The purpose of the study was to investigate the relative importance of child and adolescent social and academic pathways to well-being in adulthood (32-years) indicated by a sense of meaning, social engagement, positive coping and prosocial values.
Data were drawn from a 15 wave (32-year) longitudinal study of the health and development of around 1000 New Zealanders (Dunedin Multidisciplinary Health and Development Study, New Zealand). Moderate continuity in social connectedness (0.38) and high continuity in academic ability (0.90) was observed across childhood and adolescence. Adolescent social connectedness was a better predictor of adult well-being than academic achievement (0.62 vs. 0.12).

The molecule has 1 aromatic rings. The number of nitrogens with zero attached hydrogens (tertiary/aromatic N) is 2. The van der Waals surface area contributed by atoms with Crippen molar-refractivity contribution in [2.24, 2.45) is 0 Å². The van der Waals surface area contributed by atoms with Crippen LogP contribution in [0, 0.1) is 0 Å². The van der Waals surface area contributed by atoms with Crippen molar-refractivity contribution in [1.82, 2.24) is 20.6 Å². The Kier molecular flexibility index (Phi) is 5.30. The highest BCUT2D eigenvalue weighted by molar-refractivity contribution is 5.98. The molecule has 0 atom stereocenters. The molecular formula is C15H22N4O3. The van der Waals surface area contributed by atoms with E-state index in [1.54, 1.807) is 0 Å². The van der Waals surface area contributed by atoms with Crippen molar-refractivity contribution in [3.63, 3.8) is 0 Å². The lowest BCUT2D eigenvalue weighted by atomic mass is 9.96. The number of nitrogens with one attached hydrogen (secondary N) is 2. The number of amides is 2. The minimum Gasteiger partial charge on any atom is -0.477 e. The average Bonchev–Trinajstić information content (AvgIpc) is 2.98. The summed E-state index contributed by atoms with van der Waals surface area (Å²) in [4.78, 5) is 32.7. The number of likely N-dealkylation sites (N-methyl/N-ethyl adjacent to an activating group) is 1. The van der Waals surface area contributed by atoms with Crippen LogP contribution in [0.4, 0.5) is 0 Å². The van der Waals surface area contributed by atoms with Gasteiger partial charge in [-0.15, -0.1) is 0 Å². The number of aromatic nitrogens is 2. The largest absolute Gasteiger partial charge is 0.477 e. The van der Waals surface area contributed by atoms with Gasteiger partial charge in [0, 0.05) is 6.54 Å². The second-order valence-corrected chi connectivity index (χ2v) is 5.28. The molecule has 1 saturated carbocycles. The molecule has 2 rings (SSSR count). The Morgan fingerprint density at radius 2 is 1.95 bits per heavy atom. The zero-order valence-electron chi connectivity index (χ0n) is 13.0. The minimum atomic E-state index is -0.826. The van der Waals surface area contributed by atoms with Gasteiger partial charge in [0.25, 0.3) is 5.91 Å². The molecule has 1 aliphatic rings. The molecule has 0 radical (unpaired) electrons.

There was evidence of an indirect pathway from adolescent academic achievement to adult well-being through social connectedness (0.29). Indicators of wellbeing in adulthood appear to be better explained by social connection rather than academic competencies pathways. Implications for promoting longer term well-being during the school years are discussed.